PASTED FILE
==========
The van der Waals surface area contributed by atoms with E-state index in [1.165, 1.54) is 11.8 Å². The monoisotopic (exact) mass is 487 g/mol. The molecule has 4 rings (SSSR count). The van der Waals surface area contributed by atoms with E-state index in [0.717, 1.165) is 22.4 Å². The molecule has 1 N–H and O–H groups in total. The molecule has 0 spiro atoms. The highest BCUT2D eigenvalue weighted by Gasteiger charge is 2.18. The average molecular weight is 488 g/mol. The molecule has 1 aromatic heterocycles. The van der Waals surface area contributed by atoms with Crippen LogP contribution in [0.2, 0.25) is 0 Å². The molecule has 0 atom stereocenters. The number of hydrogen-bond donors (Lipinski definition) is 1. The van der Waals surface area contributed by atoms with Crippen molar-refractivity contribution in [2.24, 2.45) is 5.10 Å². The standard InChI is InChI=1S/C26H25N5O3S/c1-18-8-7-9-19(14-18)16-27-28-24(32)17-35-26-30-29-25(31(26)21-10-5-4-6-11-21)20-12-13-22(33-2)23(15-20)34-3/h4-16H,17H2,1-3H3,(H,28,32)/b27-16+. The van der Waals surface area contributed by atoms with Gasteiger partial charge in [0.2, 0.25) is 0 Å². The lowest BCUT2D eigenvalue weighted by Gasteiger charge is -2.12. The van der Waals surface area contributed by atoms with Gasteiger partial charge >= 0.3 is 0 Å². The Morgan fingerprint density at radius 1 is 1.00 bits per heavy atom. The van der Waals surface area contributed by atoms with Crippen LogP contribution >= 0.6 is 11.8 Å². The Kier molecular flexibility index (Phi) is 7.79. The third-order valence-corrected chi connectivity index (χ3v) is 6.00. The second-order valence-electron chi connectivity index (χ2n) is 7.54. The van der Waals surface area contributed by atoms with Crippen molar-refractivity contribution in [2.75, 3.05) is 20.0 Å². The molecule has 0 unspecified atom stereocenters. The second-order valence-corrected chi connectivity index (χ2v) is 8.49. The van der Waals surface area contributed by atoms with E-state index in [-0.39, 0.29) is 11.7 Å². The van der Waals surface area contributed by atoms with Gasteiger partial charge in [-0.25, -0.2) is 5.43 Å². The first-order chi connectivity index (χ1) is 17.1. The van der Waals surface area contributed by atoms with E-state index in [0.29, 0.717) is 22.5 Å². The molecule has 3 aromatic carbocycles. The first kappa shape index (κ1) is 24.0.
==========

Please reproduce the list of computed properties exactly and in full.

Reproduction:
The van der Waals surface area contributed by atoms with E-state index in [1.165, 1.54) is 11.8 Å². The monoisotopic (exact) mass is 487 g/mol. The molecule has 4 rings (SSSR count). The van der Waals surface area contributed by atoms with E-state index in [0.717, 1.165) is 22.4 Å². The molecule has 1 N–H and O–H groups in total. The molecule has 0 spiro atoms. The highest BCUT2D eigenvalue weighted by Gasteiger charge is 2.18. The average molecular weight is 488 g/mol. The molecule has 1 aromatic heterocycles. The van der Waals surface area contributed by atoms with Crippen LogP contribution in [0.2, 0.25) is 0 Å². The molecule has 0 atom stereocenters. The number of hydrogen-bond donors (Lipinski definition) is 1. The van der Waals surface area contributed by atoms with Crippen molar-refractivity contribution in [2.24, 2.45) is 5.10 Å². The standard InChI is InChI=1S/C26H25N5O3S/c1-18-8-7-9-19(14-18)16-27-28-24(32)17-35-26-30-29-25(31(26)21-10-5-4-6-11-21)20-12-13-22(33-2)23(15-20)34-3/h4-16H,17H2,1-3H3,(H,28,32)/b27-16+. The van der Waals surface area contributed by atoms with Gasteiger partial charge in [0.2, 0.25) is 0 Å². The lowest BCUT2D eigenvalue weighted by Gasteiger charge is -2.12. The van der Waals surface area contributed by atoms with Gasteiger partial charge >= 0.3 is 0 Å². The Morgan fingerprint density at radius 1 is 1.00 bits per heavy atom. The van der Waals surface area contributed by atoms with Crippen LogP contribution >= 0.6 is 11.8 Å². The Kier molecular flexibility index (Phi) is 7.79. The third-order valence-corrected chi connectivity index (χ3v) is 6.00. The second-order valence-electron chi connectivity index (χ2n) is 7.54. The van der Waals surface area contributed by atoms with Crippen molar-refractivity contribution in [2.75, 3.05) is 20.0 Å². The molecule has 0 unspecified atom stereocenters. The second-order valence-corrected chi connectivity index (χ2v) is 8.49. The van der Waals surface area contributed by atoms with E-state index in [-0.39, 0.29) is 11.7 Å². The van der Waals surface area contributed by atoms with Gasteiger partial charge in [-0.25, -0.2) is 5.43 Å². The first-order chi connectivity index (χ1) is 17.1. The van der Waals surface area contributed by atoms with E-state index in [0.29, 0.717) is 22.5 Å². The molecule has 3 aromatic carbocycles. The first kappa shape index (κ1) is 24.0.